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Jens Olschewski and Prof. Dr.-Ing. Xiangfan Fang from the Chair of Lightweight Vehicle Construction at the University of Siegen with the prototype of the new rear axle and the test vehicle.

Clean Transport

New Rear Axle Design Creates More Range For Smaller EVs

A new rear axle concept for small EVs has been developed by scientists at the Chair of Lightweight Vehicle Construction at the University of Siegen that can increase the range of a small EV by 35%. The new rear axle concept increases the available space for the battery in the body and with the new battery space, it can offer up to 71 miles in additional range.

While the limited range has been an issue with the smaller EVs due to its limited available battery space, the new rear axle may solve the limited space problem for EV manufacturers. The project has been headed up by Professor Dr.-Ing. Xiangfan Fang and his team as part of the “E-MLTA” research project (development and testing of a space-saving multi-link torsion axle) together with Ford, VW, and other project partners.

“Our idea was actually very simple: we ‘turned’ the rear axle and moved the axle’s cross member to the rear, towards the trunk,” says Prof. Fang. “This increases the area available under the car for the battery at the front.” In order to maintain the car’s usual driving characteristics, however, the Siegen vehicle manufacturer had to make further adjustments to the axle — several links and joints, among other things, to ensure that the car behaves normally when braking and does not go upside down.

“We first designed the new axle on the computer and integrated it virtually into the body in order to be able to precisely calculate and simulate the properties,” explains project employee Jens Olschewski.

To use it as a test car, the scientists used a Ford Fiesta that was made available by their project partner Ford. The axle was implemented in hardware with the project partners from the industry and installed in the Ford Fiesta. To mimic the weight of the battery, heavy metal plates were placed under the floor of the gas engine. The car was then equipped with extensive measurement technology and tested extensively by experts on the test bench and on a test track at Ford in Belgium.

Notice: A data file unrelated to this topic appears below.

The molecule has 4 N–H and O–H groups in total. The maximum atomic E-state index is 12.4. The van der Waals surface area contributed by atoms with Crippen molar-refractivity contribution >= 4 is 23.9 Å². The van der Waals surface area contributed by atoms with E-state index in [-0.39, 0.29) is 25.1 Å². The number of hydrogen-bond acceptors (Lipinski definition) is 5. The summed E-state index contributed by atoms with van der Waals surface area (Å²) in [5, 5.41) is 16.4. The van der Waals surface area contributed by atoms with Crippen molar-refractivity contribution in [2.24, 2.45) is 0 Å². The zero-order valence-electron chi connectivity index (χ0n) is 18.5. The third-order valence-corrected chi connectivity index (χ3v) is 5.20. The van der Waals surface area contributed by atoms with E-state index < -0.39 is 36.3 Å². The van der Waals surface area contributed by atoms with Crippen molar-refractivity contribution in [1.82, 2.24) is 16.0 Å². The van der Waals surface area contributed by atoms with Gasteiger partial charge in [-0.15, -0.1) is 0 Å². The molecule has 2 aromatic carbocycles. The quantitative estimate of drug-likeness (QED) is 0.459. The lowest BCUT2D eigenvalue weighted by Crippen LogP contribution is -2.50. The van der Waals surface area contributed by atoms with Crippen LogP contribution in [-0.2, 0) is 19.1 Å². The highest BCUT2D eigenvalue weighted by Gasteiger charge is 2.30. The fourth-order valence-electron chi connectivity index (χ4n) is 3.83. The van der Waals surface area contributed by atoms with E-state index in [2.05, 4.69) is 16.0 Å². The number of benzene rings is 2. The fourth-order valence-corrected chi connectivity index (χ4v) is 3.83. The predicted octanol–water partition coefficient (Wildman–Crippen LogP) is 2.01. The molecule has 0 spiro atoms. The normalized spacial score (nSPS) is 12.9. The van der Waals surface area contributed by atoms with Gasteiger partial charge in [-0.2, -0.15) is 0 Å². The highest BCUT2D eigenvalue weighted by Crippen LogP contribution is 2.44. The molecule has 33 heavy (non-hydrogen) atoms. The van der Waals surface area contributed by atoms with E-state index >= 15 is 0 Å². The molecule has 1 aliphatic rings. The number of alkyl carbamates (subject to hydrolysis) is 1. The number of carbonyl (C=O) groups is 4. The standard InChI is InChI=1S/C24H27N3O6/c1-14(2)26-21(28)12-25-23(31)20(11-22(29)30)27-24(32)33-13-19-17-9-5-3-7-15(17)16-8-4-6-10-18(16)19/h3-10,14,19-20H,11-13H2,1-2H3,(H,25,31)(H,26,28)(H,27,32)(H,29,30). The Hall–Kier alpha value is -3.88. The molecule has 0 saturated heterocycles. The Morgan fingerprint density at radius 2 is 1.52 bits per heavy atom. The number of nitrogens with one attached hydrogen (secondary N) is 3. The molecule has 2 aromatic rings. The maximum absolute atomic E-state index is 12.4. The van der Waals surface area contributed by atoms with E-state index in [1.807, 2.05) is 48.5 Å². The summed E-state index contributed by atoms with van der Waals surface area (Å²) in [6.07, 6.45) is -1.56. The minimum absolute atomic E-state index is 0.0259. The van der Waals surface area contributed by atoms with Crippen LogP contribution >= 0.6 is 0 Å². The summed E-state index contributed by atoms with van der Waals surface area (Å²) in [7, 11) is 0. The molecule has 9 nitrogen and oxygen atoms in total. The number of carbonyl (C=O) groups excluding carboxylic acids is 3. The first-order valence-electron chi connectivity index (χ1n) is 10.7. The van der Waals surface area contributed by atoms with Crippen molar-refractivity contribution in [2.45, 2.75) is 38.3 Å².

The research team then carried out test drives with all employees of the project participating at the traffic training area in Olpe. The comfort and safety of the vehicle were maintained during the tests, but the driving dynamics of the car performed slightly worse than cars with a conventional rear axle in some respects.

“But the difference is so small that we can certainly compensate for it by further adjustments,” Prof. Fang is convinced. Representatives of the two project partners Ford and VW were impressed by the results overall, and both companies were “very interested” in the new rear axle.

With all the data the scientists gathered from the tests, Prof. Fang and his team of researchers are working on further improving the new axle concept. The group is in discussions with several car manufacturers with the aim of installing the rear axle as standard in small electric cars. “We would be very proud if, in a few years, e-cars drove around with our axle,” says Prof. Fang.

Along with VW and Ford, there were several companies involved in the project — Mubea, Vorwerk Autotec, Schmedthenke Werkzeugbau, and CP Autosport GmbH were also involved in the E-MLTA project. The Technical University of Cologne was also on board as a further project partner. Also in addition to Prof. Dr.-Ing. Xiangfan Fang and Jens Olschewski, also involved were Dr. Timo Schlichting and Tobias Niessing.

Of the 1.6 million euros in funding, 530,000 euros went to the University of Siegen. The project was funded by the European Regional Development Fund (ERDF) NRW with 530,000 euros.

Source: Universität Siegen

Photo: Andreas Göbel

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